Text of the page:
The purpose of this investigation was to determine the effects of the impurities, oxygen, nitrogen, carbon, and iron (in low percentages) on the mechanical properties of electrolytic titanium. The strength and hardness of binary Ti-O, Ti-N, and Ti-C alloys are linear functions of alloy content in the composition range investigated. Compared to oxygen and carbon, nitrogen is the most effective strengthener and hardener, followed by oxygen, then carbon. When the carbon concentration is above 0.10 percent, carbides are present, and strength and hardness are relatively unchanged.
For equivalent hardness levels, Ti-Fe alloys are stronger than binary titanium alloys containing oxygen, nitrogen, or carbon. However the strengthening is related to the presence of transformed beta in the structure.
The major impurities in commercial titanium are iron, manganese, silicon, oxygen, nitrogen, carbon, and hydrogen. Although the effects of small quantities of these impurities on the properties of titanium and its alloys have been the concern of numerous studies a complete understanding of their individual and collective effects is not known. The interstitial solutes oxygen, nitrogen, carbon, and hydrogen are likely to be picked up by titanium in all processing operations and have been shown to have large effects on its properties. The Bureau of Mines reported on the relative effects of oxygen, nitrogen, carbon, and iron on the Brinell hardness of electrolytic titanium.
The availability of high-purity, low hardness (60 to 80 Brinell hardness number, B.h.n.) titanium resulting from fused-salt electrorefining research permitted a reassessment and evaluation of the mechanical properties of titanium and its alloys. Despite the low level of impurities in electrorefined titanium, it is not a pure metal. This study, in essence, is an attempt to isolate the contribution of individual contaminants on the mechanical properties of dilute titanium alloys.
The preparation of alloys, description of melting equipment, melting techniques, and Brinell hardness testing procedures for titanium used in this investigation have been described.
Alloys used in this study were arc-melted ingots remaining from the hardness test work of Haver and Baker. These alloys were prepared by adding measured amounts of reagent grade titanium dioxide, titanium nitride, carbon black, and iron powders to composite samples of (73 B.h.n,) electrorefined titanium.
Arc-melted alloys of compositions shown in table 1 covered a hardness range of 78 to 158 B.h.n. The button-ingots were machined and sanded on both sides to give smooth and parallel surfaces, and cold-rolled into sheets one-sixteenth-inch thick. An anneal of 30 minutes at 700° C. in vacuum preceded the final reduction of 65 percent.
Specimens for microscopic examination, hardness, and tensile tests were annealed in a vacuum of 10 -4 to 10 -5 millimeters of mercury for 30 minutes at 700° C. and were allowed to cool in an atmosphere of helium. Duplicate specimens of longitudinal sections were examined metallographically, and 5 to 7 Vickers hardness measurements were taken using a 10-kilogram load. Microstructures were developed with an aqueous solution of 1.5-percent hydrofluoric acid and 3-percent nitric acid.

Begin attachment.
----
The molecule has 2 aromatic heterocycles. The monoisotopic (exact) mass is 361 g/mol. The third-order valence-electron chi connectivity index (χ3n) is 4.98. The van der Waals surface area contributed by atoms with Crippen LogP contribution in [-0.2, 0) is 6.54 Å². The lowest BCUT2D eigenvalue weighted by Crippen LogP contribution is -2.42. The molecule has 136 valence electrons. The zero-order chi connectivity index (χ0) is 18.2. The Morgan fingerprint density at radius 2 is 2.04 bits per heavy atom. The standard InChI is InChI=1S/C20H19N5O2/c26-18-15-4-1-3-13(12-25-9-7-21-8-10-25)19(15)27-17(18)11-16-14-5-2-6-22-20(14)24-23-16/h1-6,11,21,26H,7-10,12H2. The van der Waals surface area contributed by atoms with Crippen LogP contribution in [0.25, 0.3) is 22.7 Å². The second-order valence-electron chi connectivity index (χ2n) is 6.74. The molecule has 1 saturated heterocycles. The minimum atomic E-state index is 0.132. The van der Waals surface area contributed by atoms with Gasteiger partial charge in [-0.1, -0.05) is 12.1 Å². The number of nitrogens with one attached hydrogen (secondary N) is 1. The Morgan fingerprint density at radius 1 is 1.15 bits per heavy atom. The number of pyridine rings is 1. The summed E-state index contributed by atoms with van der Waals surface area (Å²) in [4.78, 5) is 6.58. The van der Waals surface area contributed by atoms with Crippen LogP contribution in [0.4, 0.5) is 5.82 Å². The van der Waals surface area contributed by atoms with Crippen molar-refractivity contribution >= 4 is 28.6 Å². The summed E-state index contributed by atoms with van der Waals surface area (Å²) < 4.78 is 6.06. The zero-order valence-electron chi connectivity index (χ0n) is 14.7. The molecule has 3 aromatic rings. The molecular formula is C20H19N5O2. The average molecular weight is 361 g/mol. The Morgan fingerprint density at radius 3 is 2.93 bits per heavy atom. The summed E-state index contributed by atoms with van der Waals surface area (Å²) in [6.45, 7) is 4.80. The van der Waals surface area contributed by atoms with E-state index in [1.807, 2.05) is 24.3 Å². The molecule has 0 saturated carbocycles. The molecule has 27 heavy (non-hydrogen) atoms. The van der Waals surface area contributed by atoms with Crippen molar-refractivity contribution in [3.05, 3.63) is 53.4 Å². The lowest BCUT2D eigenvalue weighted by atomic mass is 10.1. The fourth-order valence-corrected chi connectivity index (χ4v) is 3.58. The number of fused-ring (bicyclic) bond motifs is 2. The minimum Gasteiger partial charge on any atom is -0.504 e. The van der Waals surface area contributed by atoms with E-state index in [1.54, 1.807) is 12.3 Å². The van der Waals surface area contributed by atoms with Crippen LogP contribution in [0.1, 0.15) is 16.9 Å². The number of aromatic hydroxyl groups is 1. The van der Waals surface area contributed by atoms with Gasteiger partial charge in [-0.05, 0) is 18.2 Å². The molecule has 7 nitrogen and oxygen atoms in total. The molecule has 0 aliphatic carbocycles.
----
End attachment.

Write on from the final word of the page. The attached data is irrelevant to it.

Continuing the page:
Tensile specimens were prepared with a 1-inch gage length and a width of one-quarter inch in the reduced section. Tensile tests (4 to 6 per alloy) were conducted at a crosshead speed of 0.025 inch per minute to the 0.2 per cent offset yield strength, and at 0.050 inch per minute thereafter.
Discussion and Results
The mechanical properties of unalloyed electrorefined titanium (average of 12 specimens) are shown in table 2, together with average values found for iodide titanium, by Jaffee and other and Finlay and Snyder. The lower strength and hardness for electrorefined titanium are attributed to the lower impurity concentration. The reported concentrations of carbon and iron in weight-percent, for the iodide metal, were 0.03 carbon and <0.04 iron, compared to 0.015 carbon and <0.005 iron for the electrorefined metal.
The mechanical properties of electrorefined titanium as a function of oxygen content are shown in figure 1. Strength and Vickers hardness are straight line functions (determined by the “least squares” method) of oxygen content, as oxygen content is increased from 0.021 to 0.20 weight-percent. Tensile strength increases from 33,300 to 69,300 pounds per square inch, while hardness increases from 81 to 179 Vickers hardness number (V.h.n.). Ductility, as measured by tensile elongation, shows a decrease of approximately 34 percent for oxygen contents up to 0.11 weight-percent, and appears
to be relatively constant up to 0.20 weight-percent oxygen, the maximum percentage investigated.
The strength and hardness versus composition curves for titanium-nitrogen alloys (fig. 2) are similar to those for oxygen; however, hardening and strengthening rates for nitrogen are greater than those for oxygen. For the range of nitrogen contents investigated (0.004 to 0.087 weight-percent) strength, hardness, and ductility changes were similar to those for oxygen in the range of 0.021 to 0.20 weight-percent; however, the addition of nitrogen caused a sharp decrease in ductility, and there was no evidence that the curve would level off.
The mechanical property versus composition curves for titanium-carbon alloys are shown in figure 3, for carbon concentrations up to 0.21 weight-percent. Strength and hardness increases are essentially linear up to 0.10 weight-percent carbon; above this value carbides are present and, while hardness increases slightly, there is no increase in strength. Elongation values were erratic, but the general trend was for decreasing ductility with increasing strength.
Mechanical properties of the titanium-iron alloys are parabolic functions of iron content (fig. 4). While iron appears to be a more effective strengthener of titanium than carbon, solubility limits and microstructure changes preclude direct comparison with the interstitially soluble elements.